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A 35-year-old member asked:

what is better for lower back pain, chiropractic therapy or physical therapy?

5 doctor answers13 doctors weighed in
Dr. Gregory Billy
Dr. Gregory Billy answered
Physical Medicine and Rehabilitation 28 years experience
Depends: Both can help with back pain. The chiropractor tends to provides treatments to the patient to improve their pain, allowing for a passive patient role. Whereas the physical therapist tends to provide treatments (exercises) for the patient to engage in, allowing for a more active patient role. Both approaches can be effective.
Dr. David Miller
Dr. David Miller answered
Family Medicine 10 years experience
A third option: Along with chiropractic and physical therapy, i would also suggest that you consider osteopathic manipulation. Unlike chiropractors and physical therapists, osteopathic physicians are fully licensed physicians that can provide manipulative as well as medical or pharmacological treatment in a holistic fashion according to your specific needs.
Dr. Thomas Namey
Rheumatology 48 years experience
Dr. Namey here! My Uncle Joe Namey is past president of the AOA, head of their GP board. My two brothers were DOs. Do not disagree, but identfying the pain generator is necessary. Iliolumbar ligament disorder is important, pyriformis syndrome, etc. All of these can benefit my manual Rx.
Apr 8, 2012
Dr. Richard Bensinger
Ophthalmology 52 years experience
Diagnosis: You should first seek an orthopedic specialist for persistent pain and any dysfunction. Don't go first to a chiropractor. Chiropractors do not actually diagnose, but find problems from an outmoded theory disproved many times. Your orthopod can recommend medications, rest and proper physical therapy. Surgery is a last resort.
Dr. David Miller
Dr. David Miller commented
Family Medicine 10 years experience
In the clinic where I'm currently rotating, the orthopedists are starting to send their referrals to the DO to have their back (hip, shoulder, etc) pain evaluated and treated osteopathically before they consider surgery. If the DO can't fix it, they send it back to the orthopod. It works better for everyone: patients get relief, the orthopods have fewer operative failures. Win/Win
Mar 12, 2012
Dr. Thomas Namey
Rheumatology 48 years experience
Neither..: 7.5 percent of caucasian patienists are b27 positive, a marker that relates to inflammation of the sacroiliac joints, called sacroiilitis. This problem can be also associated with psoriatic arthritis (phil mickelson-golfer) and other types. You need medication for this to stop inflammation causing the problem. Of course exercise and massage are ueful for sore muscles, but a correct DX is needed.
Dr. J. Yusuf Erskine
Holistic Medicine 32 years experience
Determining the etiology is important; once determined there is a role for manual medicine.
Apr 8, 2012
Dr. Steven Arbit
Physical Medicine and Rehabilitation 33 years experience
Both chiropractic care and physical therapy have been shown to help low back pain without leg pain. If the symptoms continue after a few weeks, your back should be looked at.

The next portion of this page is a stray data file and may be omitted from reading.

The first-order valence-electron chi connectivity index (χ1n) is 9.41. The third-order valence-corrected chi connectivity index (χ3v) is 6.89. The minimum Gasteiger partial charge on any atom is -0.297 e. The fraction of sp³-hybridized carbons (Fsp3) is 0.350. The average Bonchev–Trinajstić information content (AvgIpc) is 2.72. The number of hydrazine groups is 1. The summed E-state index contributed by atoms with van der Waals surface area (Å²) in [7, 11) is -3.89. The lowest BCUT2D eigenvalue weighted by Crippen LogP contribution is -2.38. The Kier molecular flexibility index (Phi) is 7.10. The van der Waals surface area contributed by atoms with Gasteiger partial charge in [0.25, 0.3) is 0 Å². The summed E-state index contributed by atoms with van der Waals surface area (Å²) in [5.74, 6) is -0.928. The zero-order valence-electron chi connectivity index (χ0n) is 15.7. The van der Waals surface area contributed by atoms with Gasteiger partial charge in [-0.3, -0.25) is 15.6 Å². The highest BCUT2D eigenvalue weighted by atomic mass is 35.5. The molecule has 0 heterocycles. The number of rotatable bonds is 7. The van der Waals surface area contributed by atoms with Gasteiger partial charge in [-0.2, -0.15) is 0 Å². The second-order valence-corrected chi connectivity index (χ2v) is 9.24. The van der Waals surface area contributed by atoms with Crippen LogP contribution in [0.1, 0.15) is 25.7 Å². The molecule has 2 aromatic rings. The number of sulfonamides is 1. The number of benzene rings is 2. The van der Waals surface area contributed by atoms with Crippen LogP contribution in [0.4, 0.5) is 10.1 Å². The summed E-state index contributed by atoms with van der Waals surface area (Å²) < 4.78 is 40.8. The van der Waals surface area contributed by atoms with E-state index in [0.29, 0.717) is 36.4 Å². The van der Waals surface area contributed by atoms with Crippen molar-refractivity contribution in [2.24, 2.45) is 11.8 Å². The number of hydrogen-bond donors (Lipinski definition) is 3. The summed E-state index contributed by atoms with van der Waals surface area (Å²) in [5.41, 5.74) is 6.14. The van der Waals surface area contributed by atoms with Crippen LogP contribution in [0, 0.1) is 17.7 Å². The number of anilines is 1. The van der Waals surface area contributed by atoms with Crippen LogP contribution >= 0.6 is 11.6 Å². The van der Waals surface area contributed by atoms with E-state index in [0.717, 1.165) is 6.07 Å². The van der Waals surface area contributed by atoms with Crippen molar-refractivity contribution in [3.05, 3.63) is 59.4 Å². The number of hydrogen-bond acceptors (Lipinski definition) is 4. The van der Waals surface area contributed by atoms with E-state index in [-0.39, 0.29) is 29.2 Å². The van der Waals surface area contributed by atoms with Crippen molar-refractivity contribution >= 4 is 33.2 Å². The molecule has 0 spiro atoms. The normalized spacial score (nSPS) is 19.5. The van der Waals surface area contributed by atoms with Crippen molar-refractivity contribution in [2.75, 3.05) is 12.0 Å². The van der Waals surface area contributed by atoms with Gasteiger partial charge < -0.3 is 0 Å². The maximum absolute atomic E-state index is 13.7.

Apr 9, 2012
Dr. Jeffrey Bassman
Dentistry 45 years experience
Depends how severe: Both are viable therapies, but I would consult an orthopedic MD. first to rule out some more severe ailment that won't resolve with just chiropractic and PT- i.e. a severely herniated disk in the neck or back.

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Similar questions

A 50-year-old member asked:

What kinds of physical therapy exercises work for lower back pain?

2 doctor answers7 doctors weighed in
Dr. Bryan Levey
Pediatrics 27 years experience
Yoga: There are many reasons and solutions for lower back pain, which is an extremely common complaint. The main problem often stems from weak trunk muscles. The muscles of the trunk support the structures of the back, therefore, strengthen the trunk and the back is better supported. Try yoga, try abdominal exercises, or simply go for brisk walks with good posture.
A 31-year-old member asked:

Thoughts? Could physical therapy help my lower back pain?

2 doctor answers3 doctors weighed in
Dr. Krishn Sharma
Orthopedic Spine Surgery 21 years experience
Very likely....: Most adults will have back pain at some point in their lifetime. Common causes are musculoskeletal, strains, sprains, etc. In the absence of any neurological issues (ie. Muscle weakness) initial treatment includes: nsaid's (like ibuprofen), activity modification, stretching, and physical therapy. See your pcp for a prescription.....
A 32-year-old member asked:

Is there physical therapy for lower back pain?

1 doctor answer2 doctors weighed in
Dr. Douglas Chang
Physical Medicine and Rehabilitation 21 years experience
Yes!!!: here's a You Tube video I produced with our physical therapists... http://www.youtube.com/watch?v=20zybMbnVoU and here is a more in depth academic paper, with theory, "A phased rehabilitation protocol for athletes with lumbar intervertebral disc herniation" http://www.ncbi.nlm.nih.gov/pmc/articles/PMC3812831/

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Last updated Oct 4, 2016

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